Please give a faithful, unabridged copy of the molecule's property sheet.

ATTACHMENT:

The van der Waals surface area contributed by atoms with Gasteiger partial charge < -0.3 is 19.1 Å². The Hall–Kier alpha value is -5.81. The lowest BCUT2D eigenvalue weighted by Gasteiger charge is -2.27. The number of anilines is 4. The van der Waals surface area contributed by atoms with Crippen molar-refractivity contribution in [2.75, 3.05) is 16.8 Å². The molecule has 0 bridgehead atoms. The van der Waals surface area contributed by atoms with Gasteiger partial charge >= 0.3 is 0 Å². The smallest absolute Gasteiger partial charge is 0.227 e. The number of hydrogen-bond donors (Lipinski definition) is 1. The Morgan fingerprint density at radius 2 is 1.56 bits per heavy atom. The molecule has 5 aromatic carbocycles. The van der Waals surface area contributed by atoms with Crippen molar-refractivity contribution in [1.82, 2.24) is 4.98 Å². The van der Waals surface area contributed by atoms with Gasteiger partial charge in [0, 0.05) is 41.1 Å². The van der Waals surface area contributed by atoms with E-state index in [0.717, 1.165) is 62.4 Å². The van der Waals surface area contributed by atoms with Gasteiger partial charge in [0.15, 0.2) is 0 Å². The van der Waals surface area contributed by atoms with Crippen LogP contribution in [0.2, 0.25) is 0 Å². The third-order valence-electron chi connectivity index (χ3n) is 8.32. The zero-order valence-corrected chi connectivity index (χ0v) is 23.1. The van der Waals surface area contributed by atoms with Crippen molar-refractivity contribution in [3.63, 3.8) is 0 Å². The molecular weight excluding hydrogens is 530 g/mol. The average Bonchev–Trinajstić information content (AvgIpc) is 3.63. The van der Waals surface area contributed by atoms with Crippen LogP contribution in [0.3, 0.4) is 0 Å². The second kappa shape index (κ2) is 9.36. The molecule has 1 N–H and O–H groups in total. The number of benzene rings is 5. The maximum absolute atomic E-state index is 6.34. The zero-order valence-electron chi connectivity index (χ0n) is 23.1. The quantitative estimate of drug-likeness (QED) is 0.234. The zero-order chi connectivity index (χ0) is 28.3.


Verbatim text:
The van der Waals surface area contributed by atoms with Gasteiger partial charge < -0.3 is 19.1 Å². The Hall–Kier alpha value is -5.81. The lowest BCUT2D eigenvalue weighted by Gasteiger charge is -2.27. The number of anilines is 4. The van der Waals surface area contributed by atoms with Crippen molar-refractivity contribution in [2.75, 3.05) is 16.8 Å². The molecule has 0 bridgehead atoms. The van der Waals surface area contributed by atoms with Gasteiger partial charge >= 0.3 is 0 Å². The smallest absolute Gasteiger partial charge is 0.227 e. The number of hydrogen-bond donors (Lipinski definition) is 1. The Morgan fingerprint density at radius 2 is 1.56 bits per heavy atom. The molecule has 5 aromatic carbocycles. The van der Waals surface area contributed by atoms with Crippen molar-refractivity contribution in [1.82, 2.24) is 4.98 Å². The van der Waals surface area contributed by atoms with Gasteiger partial charge in [0, 0.05) is 41.1 Å². The van der Waals surface area contributed by atoms with E-state index in [0.717, 1.165) is 62.4 Å². The van der Waals surface area contributed by atoms with Gasteiger partial charge in [0.15, 0.2) is 0 Å². The van der Waals surface area contributed by atoms with Crippen LogP contribution in [0.2, 0.25) is 0 Å². The third-order valence-electron chi connectivity index (χ3n) is 8.32. The zero-order valence-corrected chi connectivity index (χ0v) is 23.1. The van der Waals surface area contributed by atoms with Crippen molar-refractivity contribution in [3.63, 3.8) is 0 Å². The molecular weight excluding hydrogens is 530 g/mol. The average Bonchev–Trinajstić information content (AvgIpc) is 3.63. The van der Waals surface area contributed by atoms with Crippen LogP contribution in [0.3, 0.4) is 0 Å². The second kappa shape index (κ2) is 9.36. The molecule has 1 N–H and O–H groups in total. The number of benzene rings is 5. The maximum absolute atomic E-state index is 6.34. The zero-order valence-electron chi connectivity index (χ0n) is 23.1. The quantitative estimate of drug-likeness (QED) is 0.234. The zero-order chi connectivity index (χ0) is 28.3.